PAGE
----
KRISTEN SOLTIS ANDERSON, CNN POLITICAL COMMENTATOR: There's nothing that surprises me about that exchange except maybe that Crazy Bernie is like -- it's not his best in the nickname that he's given. Like --
TAPPER: I think his branding has fallen off. I'd be honest.
ANDERSON: I feel like he could he can step it up, at least get some literation there.
ANDERSON: Yes. I mean, one thing that President Trump I think should be is we should be concerned about with regards to someone like a Bernie or maybe someone like an Amy Klobuchar, somebody who has done well in some of those blue wall states. Remember that was where Bernie Sanders real strength was during the 2016 primary. The ability to peel off some of those Democrat Union type folks who may not have liked Hillary Clinton really gravitated toward him.
So I think he is wise to sort of view someone like a Bernie Sanders as being a unique, potential threat to him for 2020 if he gets the nomination.
TAPPER: Former Maryland Congressman John Delaney is running for the Democratic presidential nomination. He explained why he thinks the party should not nominate Bernie Sanders on CNN this morning. Take a listen.
(BEGIN VIDEO CLIP)
JOHN DELANEY (D), PRESIDENTIAL CANDIDATE: If we want to win. If we want to beat Trump, we should not put up a candidate who embraces socialism. That's not what the American people wanted.
(END VIDEO CLIP)
TAPPER: Except it might be what the Democratic Party voters want. A poll from last August shows that 57 percent of Democrats have a positive view of socialism, 47 percent of a positive view of capitalism.
LINDA CHAVEZ, CHAIR, CENTER FOR EQUAL OPPORTUNITY: Yes. I mean that is astonishing. It's very sad and it strikes fear into my heart because as somebody who does not want to see Trump re-elected, the idea that somebody like Bernie Sanders could end up being the nominee or some of the others I think -- I think Trump couldn't beat Bernie Sanders. I think he's the one who could.
DEAN: Here's what's happened though in this socialism debate. Red- baiting just doesn't work anymore. Our base is young people, women, and people of color. That's our core base. Unless you're 50 years old or older, you don't remember any of the red-baiting or the McCarthy or a socialist under every bed.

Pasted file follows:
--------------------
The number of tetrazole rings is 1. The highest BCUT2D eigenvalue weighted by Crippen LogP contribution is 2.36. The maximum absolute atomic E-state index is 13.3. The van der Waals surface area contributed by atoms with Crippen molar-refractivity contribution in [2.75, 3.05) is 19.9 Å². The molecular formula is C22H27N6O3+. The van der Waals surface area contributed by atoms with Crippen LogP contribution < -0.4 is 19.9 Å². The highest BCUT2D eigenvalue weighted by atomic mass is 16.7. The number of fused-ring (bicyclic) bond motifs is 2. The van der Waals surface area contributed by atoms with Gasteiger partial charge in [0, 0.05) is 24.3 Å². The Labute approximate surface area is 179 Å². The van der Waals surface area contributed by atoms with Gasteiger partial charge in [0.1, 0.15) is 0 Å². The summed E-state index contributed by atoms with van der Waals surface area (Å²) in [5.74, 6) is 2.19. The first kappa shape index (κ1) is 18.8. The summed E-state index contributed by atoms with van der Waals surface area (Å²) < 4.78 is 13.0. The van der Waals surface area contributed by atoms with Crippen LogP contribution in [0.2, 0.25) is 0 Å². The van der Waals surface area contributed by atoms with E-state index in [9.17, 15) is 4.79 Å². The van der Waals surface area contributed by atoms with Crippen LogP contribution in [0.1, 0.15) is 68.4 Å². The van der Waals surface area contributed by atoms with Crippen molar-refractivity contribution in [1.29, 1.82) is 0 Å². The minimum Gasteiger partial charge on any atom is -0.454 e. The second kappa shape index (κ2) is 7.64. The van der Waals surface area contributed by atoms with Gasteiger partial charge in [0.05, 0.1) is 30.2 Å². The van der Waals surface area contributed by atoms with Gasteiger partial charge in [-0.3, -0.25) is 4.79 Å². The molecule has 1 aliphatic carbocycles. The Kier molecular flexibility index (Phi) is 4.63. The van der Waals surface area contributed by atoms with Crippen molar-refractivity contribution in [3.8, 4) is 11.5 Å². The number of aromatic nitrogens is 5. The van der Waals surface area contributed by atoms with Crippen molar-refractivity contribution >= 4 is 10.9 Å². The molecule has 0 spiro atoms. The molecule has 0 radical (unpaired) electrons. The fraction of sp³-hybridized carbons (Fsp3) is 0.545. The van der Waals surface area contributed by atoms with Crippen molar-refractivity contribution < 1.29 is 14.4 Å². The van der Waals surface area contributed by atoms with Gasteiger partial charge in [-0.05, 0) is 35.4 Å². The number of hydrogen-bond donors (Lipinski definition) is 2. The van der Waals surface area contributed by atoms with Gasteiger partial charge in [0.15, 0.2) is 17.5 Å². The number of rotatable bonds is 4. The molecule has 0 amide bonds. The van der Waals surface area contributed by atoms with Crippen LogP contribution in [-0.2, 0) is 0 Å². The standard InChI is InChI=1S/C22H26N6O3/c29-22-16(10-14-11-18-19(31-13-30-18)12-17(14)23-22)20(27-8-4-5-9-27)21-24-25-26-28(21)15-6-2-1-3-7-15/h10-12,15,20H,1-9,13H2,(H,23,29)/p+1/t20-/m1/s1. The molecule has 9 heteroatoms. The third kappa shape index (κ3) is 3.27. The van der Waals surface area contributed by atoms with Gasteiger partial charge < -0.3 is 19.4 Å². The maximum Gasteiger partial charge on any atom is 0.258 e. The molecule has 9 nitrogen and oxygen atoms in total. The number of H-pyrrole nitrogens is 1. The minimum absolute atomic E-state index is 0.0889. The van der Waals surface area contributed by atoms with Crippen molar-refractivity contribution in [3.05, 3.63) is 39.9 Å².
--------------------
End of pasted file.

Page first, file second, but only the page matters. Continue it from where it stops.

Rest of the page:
I mean, so capitalism is in trouble. Even capitalists agree that something's got to be done so that more people benefit from it. I don't think this hurts this at all because I don't think we'd get any of the votes of people who are alarmed by socialism.
TAPPER: You're the pollster at the table. What do you think?
ANDERSON: Yes. Well, when you take a look at the data on who really does tend warmer toward socialism, it's almost exclusively concentrated among the very young who were growing up in sort of a post-Berlin Wall era. You don't have to worry. It doesn't have to be going back 50 years thinking back to the end of the Cold War. Socialism didn't work in the Soviet Union, it's not working in Venezuela today. That's not 50 years ago, that's contemporary.
So my hope is that voices out there, perhaps the Republican Party, perhaps elsewhere, perhaps the moderate part of the Democratic Party can make the case that socialism is absolutely not the right case for America.
[16:50:13] PSAKI: And we're starting to see some of that. Look, I think on this poll of course Democrats are going to pick socialism over capitalism.
PSAKI: I'd be interested -- that doesn't surprise me. I would be interested if you delve further into it what they think socialism means.
PSAKI: And you know, I think also, young voters -- I would love more young voters to go vote, but if we look at 2018, it wasn't some crazy surge of young voters bringing Democrats forty seats in the house. It was actually more moderate voters, it was more voters who were older than that millennial age, and those are people that we need to also tap into and go after for 2020 if we're going to win.
DEAN: There's also this confusion between authoritarianism which young people hate and socialism. And you know Maduro is an authoritarian leaving aside I mean, he's a socialist so he says. I don't think he's any more of a socialist than Donald Trump. He's a kleptocrat just like Donald Trump.
So I think it's a bizarre debate about socialism. My prediction is Jen's right it goes away. Trump will keep tweeting about it which will satisfy his base that nobody else is going to care.
TAPPER: It may just be that some young people think socialism is universal health care.